There are many stages in a development (and research) process where I believe prototypes are highly effective and powerful parts of our arsenal. However, more than one person has brought up the costs associated with building prototypes and that this cost can preclude their use.
Rather than focusing on prototyping the device or service directly, we can prototype a manual, quick start guide or even a magazine article about the product. Clients, stakeholders and even audience members can then use this to envision and grasp the final product without a prototype having ever been built.
~Sean Howard, "Prototyping on the cheap - Part I", Experience Matters, 20 May 02008.
This way of thinking about prototyping; simulation via a "second-order" representation that evokes a much larger reality than you can feasibly build, is very much in alignment with the "tip of the iceberg" principle of future artifact design that we've developed in the course of our various FoundFutures projects. It helps explains why, for example, in-scenario news reports are such a useful way of evoking a future scenario.
The more effective-yet-cheap a prototype can be, the more efficient and pared-down a model it is for the scenario in question.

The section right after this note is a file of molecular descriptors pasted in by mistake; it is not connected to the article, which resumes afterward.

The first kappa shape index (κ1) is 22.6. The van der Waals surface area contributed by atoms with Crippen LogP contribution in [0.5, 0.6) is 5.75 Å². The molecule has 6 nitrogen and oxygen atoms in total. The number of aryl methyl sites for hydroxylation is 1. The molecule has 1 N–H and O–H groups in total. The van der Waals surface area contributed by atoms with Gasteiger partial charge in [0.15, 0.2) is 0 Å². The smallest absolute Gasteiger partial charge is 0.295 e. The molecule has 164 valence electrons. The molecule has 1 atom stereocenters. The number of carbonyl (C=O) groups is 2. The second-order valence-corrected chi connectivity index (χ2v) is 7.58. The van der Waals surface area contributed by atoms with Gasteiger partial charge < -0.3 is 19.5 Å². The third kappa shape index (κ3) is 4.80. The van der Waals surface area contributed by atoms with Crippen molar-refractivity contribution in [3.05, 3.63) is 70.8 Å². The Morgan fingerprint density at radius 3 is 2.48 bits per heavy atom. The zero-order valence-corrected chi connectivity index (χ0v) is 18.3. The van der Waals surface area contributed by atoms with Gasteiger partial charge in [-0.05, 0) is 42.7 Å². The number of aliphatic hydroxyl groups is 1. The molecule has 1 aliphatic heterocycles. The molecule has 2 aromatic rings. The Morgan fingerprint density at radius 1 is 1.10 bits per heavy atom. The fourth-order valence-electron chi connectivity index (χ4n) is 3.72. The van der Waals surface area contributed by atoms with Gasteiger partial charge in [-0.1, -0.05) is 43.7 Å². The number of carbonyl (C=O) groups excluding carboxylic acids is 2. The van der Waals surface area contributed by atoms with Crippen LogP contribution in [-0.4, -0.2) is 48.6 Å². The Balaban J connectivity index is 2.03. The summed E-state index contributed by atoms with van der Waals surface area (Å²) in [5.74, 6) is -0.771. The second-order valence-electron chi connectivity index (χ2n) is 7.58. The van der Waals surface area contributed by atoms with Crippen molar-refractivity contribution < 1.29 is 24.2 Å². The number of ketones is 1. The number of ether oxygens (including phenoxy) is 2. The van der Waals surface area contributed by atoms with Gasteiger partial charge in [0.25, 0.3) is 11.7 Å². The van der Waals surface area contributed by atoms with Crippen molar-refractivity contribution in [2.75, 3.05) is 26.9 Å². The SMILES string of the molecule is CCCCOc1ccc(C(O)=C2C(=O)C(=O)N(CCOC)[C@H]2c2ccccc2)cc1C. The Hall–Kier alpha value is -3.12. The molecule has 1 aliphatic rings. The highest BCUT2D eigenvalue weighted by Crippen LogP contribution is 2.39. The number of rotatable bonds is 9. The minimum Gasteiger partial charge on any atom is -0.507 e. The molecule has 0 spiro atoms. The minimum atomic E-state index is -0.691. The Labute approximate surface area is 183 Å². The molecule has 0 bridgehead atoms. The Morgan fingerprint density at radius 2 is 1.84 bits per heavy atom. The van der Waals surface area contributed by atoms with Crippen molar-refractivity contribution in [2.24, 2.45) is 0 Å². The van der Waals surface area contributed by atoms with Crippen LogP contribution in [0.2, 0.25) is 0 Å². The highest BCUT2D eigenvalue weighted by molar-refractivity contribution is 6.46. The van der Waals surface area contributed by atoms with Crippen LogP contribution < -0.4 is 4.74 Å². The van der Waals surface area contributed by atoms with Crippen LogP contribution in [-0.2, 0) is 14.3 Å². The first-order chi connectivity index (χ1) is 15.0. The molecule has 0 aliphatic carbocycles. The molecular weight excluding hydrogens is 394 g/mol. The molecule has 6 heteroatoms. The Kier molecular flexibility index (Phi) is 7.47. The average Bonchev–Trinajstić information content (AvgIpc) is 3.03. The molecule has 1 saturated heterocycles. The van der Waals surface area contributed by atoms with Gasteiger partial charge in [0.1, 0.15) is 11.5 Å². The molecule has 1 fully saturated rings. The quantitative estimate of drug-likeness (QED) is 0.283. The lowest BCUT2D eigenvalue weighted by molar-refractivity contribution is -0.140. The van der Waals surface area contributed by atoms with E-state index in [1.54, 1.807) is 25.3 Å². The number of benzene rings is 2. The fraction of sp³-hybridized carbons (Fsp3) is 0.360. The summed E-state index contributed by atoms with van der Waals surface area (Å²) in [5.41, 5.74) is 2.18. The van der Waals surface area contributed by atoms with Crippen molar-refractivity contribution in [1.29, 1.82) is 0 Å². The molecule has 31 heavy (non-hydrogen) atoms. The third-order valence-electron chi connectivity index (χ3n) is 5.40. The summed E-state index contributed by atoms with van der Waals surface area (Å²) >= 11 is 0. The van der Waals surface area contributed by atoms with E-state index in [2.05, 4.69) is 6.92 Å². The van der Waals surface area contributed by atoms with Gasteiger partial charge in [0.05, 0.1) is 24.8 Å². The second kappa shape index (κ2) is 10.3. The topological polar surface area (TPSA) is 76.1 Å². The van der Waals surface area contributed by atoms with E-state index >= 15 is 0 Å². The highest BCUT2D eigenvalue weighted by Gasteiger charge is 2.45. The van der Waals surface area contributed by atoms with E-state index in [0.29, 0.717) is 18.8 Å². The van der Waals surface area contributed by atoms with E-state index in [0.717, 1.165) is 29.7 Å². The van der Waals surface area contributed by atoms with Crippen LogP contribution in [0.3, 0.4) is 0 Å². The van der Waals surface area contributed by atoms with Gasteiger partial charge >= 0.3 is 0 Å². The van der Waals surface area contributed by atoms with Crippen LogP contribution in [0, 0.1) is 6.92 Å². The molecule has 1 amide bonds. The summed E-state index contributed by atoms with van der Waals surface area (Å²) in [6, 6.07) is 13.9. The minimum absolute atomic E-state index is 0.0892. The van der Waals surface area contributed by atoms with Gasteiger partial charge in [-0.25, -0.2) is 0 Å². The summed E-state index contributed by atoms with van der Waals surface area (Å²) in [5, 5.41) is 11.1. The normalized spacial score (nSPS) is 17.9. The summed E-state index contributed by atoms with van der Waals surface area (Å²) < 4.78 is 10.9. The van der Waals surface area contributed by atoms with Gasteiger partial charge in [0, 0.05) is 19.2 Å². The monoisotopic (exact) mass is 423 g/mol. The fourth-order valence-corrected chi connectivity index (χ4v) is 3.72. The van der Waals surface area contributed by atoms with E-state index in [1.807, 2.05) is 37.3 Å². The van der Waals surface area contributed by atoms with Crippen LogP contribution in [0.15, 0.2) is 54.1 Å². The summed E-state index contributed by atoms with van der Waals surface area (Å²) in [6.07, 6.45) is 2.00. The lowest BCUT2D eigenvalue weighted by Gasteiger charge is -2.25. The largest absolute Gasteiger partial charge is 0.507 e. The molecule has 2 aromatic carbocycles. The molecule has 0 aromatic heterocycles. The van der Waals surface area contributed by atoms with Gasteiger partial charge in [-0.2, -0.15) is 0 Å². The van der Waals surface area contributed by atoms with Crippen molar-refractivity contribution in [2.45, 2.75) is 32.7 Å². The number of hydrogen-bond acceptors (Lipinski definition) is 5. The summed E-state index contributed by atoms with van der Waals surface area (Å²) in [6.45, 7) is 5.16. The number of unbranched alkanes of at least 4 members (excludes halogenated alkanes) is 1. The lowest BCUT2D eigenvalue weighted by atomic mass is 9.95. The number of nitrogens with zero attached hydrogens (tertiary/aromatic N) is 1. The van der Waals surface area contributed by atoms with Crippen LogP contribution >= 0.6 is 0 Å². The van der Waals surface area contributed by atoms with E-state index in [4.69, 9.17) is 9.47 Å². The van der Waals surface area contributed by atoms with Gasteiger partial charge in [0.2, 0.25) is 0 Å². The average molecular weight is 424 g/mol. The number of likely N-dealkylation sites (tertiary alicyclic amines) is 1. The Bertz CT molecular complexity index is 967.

Howard goes on to describe a number of approaches to low-cost, high-impact prototyping, including storyboards/comics, short video user scenarios, "re-enactments" (which would include wearable simulators like this), DIY construction, and software-enabled mockups (for example, using Axure RP).
I'm reminded of the day-long seminar I took last July in San Francisco with information design expert Edward Tufte. His mantra; "Whatever it takes". That is, be prepared to deploy all necessary communicative means to convey information clearly and accessibly. This formula, though he uses it in a somewhat different context, helped to crystallise my already ecumenical preference for using whatever it takes, media-wise, in communicating futures for the enhancement of foresight. I've lately gravitated towards "experience design" as a broad, medium-neutral substrate on which to build the practice of communicating scenarios ("experiential futures"). Many of us are still learning from Marshall McLuhan that the medium is the message, and therefore that any and all media are fair game. I don't mean to suggest that anything can be communicated in any old way, because budget, time, politics and aesthetic preferences together provide plenty of constraints.
It may be interesting, in light of this idea of futures communication as prototyping exercise, to revisit some of the posts appearing here over the past several months, at the intersection of concept design and future artifacts.
> Future watch
> Reality prototyping
> Design fiction is a fact
> Warning: This product might not actually exist
> Greener Gadgets
> Public service and self-promotion meet on the adaptive path
> Morphing art and design into advertising